September 19, 2011
Avbaroy is a very strange amalgamation of genres, from steampunk, to Cold War Russia, to medieval Europe, to Japanese animation, so how do they all manage to coexist in a single narrative?
The answer is to treat them all with the same credibility. Take for example the Pikalites.
They have a serious origin, they were created in Arcania as a slave labour force but released from bondage when they demonstrated intelligence, and survived Arcania’s fall to found their own nation beyond the Empire’s realm of sight.
They have serious cultures and politics, fundamentally Imperialist as they descend from their Emperor leader, Ari Chu, though perhaps a lot more mild than feudal Japan actually was.
Meanwhile we are constantly faced with what they actually are: Small yellow rodents with red cheek pads, eerily similar to their namesake, Pikachu, the Pokemon poster-mon. So whilst they are indeed quite absurd, they’re also capable of throwing weight around equal to any other absurd or believable element in the story.
Another, perhaps more extreme, scenario then: Azul Bufon, from Book 2.
Azul is a clockwork android, with a conglomeration of 21 souls. Alright, that’s pretty close to Steampunk territory, but he’s also intended to serve as a literal plot device by his creators, led by their deity who is believed to be the God of the world’s plot. Very meta, and additionally absurd.
So how is he treated with credibility? Well, he’s fundamentally insane, but that doesn’t mean his actions are without reason, however shrouded it may be initially. And he does have lucid periods, during which he’s a rather endearing and tragic character, especially to another member of our cast, something we’ll explore later.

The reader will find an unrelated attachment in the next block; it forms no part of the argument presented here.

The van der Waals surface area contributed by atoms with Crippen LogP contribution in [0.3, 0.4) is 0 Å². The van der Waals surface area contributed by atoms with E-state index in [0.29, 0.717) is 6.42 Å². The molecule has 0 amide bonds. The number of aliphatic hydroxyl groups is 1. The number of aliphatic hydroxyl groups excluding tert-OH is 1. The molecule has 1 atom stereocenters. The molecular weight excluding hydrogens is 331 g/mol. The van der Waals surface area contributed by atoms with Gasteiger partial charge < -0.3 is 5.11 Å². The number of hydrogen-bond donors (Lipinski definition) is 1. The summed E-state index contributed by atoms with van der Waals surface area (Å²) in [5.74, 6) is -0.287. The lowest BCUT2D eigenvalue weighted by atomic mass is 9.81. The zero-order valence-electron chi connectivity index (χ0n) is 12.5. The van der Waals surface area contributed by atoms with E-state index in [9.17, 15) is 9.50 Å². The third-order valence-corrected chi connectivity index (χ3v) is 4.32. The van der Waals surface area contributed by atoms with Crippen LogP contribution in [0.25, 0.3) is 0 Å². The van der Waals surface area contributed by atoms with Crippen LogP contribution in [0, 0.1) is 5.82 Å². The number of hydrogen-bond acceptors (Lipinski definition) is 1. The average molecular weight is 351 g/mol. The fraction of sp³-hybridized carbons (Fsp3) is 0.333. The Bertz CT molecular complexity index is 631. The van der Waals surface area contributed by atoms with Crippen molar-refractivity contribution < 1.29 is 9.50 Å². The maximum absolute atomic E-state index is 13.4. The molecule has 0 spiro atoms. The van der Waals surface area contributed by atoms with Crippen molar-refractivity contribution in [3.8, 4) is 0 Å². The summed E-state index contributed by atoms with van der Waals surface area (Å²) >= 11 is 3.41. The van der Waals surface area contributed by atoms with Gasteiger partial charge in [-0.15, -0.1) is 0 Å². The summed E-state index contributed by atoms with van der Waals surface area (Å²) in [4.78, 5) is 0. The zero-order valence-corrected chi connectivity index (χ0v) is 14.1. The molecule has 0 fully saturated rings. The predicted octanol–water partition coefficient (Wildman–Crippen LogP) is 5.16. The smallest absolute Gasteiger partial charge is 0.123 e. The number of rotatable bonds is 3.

It would be very easy to just say “poof Azul turns up and does stuff to make it happen”, but he’s not a god in himself nor does his god personally will everything in the world to happen, more carves the riverbed a little to alter the flow the water cuts across the land. Azul has turned up in key places to guide things, but whilst he may be divinely inspired he’s not infallible (far from it, he is after all insane) and to date he’s actually done very little.
Azul’s true credibility is something that’ll be displayed later on with a full revelation of events taking place, so unfortunately I can’t say too much lest I riddle you all with spoilers.
This is an unfortunately brief blog today, I’m afraid there isn’t much to be said on this subject. Simply put you can have mighty dwarven lords deep in the tallest mountains, towering figures of arcane might, and small, three-legged, green spacehoppers and have them all work perfectly well in the setting, provided they are all given the same credibility and not merely used for comedic effect where others are treated with dignity and gravitas.